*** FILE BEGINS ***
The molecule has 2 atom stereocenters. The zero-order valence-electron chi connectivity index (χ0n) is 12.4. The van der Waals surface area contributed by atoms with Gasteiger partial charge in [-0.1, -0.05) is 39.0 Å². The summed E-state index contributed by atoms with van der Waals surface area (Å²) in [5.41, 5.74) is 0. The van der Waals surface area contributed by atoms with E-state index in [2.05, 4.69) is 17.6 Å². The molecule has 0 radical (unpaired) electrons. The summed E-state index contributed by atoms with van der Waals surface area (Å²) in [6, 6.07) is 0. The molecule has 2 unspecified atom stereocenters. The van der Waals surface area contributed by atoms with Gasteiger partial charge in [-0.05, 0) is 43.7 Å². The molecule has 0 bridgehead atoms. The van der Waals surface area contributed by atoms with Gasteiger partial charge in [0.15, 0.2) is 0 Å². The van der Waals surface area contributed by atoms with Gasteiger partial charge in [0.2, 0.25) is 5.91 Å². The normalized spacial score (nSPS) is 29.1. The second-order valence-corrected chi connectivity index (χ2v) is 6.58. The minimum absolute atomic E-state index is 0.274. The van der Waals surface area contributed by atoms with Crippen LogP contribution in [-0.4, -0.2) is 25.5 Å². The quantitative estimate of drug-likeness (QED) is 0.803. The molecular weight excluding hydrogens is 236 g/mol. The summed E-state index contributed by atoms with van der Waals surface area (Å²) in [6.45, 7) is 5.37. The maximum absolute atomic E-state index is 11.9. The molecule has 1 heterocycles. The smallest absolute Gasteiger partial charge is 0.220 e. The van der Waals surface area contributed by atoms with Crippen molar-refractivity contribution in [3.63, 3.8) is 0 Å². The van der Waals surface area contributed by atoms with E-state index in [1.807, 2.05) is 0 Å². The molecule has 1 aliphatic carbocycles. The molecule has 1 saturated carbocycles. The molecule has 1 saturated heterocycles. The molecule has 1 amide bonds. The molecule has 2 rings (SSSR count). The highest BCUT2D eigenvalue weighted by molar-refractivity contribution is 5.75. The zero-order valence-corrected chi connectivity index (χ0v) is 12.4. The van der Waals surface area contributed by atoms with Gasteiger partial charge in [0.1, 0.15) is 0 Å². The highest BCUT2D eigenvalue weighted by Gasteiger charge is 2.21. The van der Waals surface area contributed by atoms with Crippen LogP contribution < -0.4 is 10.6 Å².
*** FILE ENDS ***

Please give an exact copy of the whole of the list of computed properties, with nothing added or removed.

The molecule has 2 atom stereocenters. The zero-order valence-electron chi connectivity index (χ0n) is 12.4. The van der Waals surface area contributed by atoms with Gasteiger partial charge in [-0.1, -0.05) is 39.0 Å². The summed E-state index contributed by atoms with van der Waals surface area (Å²) in [5.41, 5.74) is 0. The van der Waals surface area contributed by atoms with E-state index in [2.05, 4.69) is 17.6 Å². The molecule has 0 radical (unpaired) electrons. The summed E-state index contributed by atoms with van der Waals surface area (Å²) in [6, 6.07) is 0. The molecule has 2 unspecified atom stereocenters. The van der Waals surface area contributed by atoms with Gasteiger partial charge in [-0.05, 0) is 43.7 Å². The molecule has 0 bridgehead atoms. The van der Waals surface area contributed by atoms with Gasteiger partial charge in [0.15, 0.2) is 0 Å². The van der Waals surface area contributed by atoms with Gasteiger partial charge in [0.2, 0.25) is 5.91 Å². The normalized spacial score (nSPS) is 29.1. The second-order valence-corrected chi connectivity index (χ2v) is 6.58. The minimum absolute atomic E-state index is 0.274. The van der Waals surface area contributed by atoms with Crippen LogP contribution in [-0.4, -0.2) is 25.5 Å². The quantitative estimate of drug-likeness (QED) is 0.803. The molecular weight excluding hydrogens is 236 g/mol. The summed E-state index contributed by atoms with van der Waals surface area (Å²) in [6.45, 7) is 5.37. The maximum absolute atomic E-state index is 11.9. The molecule has 1 heterocycles. The smallest absolute Gasteiger partial charge is 0.220 e. The van der Waals surface area contributed by atoms with Crippen molar-refractivity contribution in [3.63, 3.8) is 0 Å². The van der Waals surface area contributed by atoms with E-state index in [1.807, 2.05) is 0 Å². The molecule has 1 aliphatic carbocycles. The molecule has 1 saturated carbocycles. The molecule has 1 saturated heterocycles. The molecule has 1 amide bonds. The molecule has 2 rings (SSSR count). The highest BCUT2D eigenvalue weighted by molar-refractivity contribution is 5.75. The zero-order valence-corrected chi connectivity index (χ0v) is 12.4. The van der Waals surface area contributed by atoms with Gasteiger partial charge in [0.1, 0.15) is 0 Å². The highest BCUT2D eigenvalue weighted by Gasteiger charge is 2.21. The van der Waals surface area contributed by atoms with Crippen LogP contribution < -0.4 is 10.6 Å².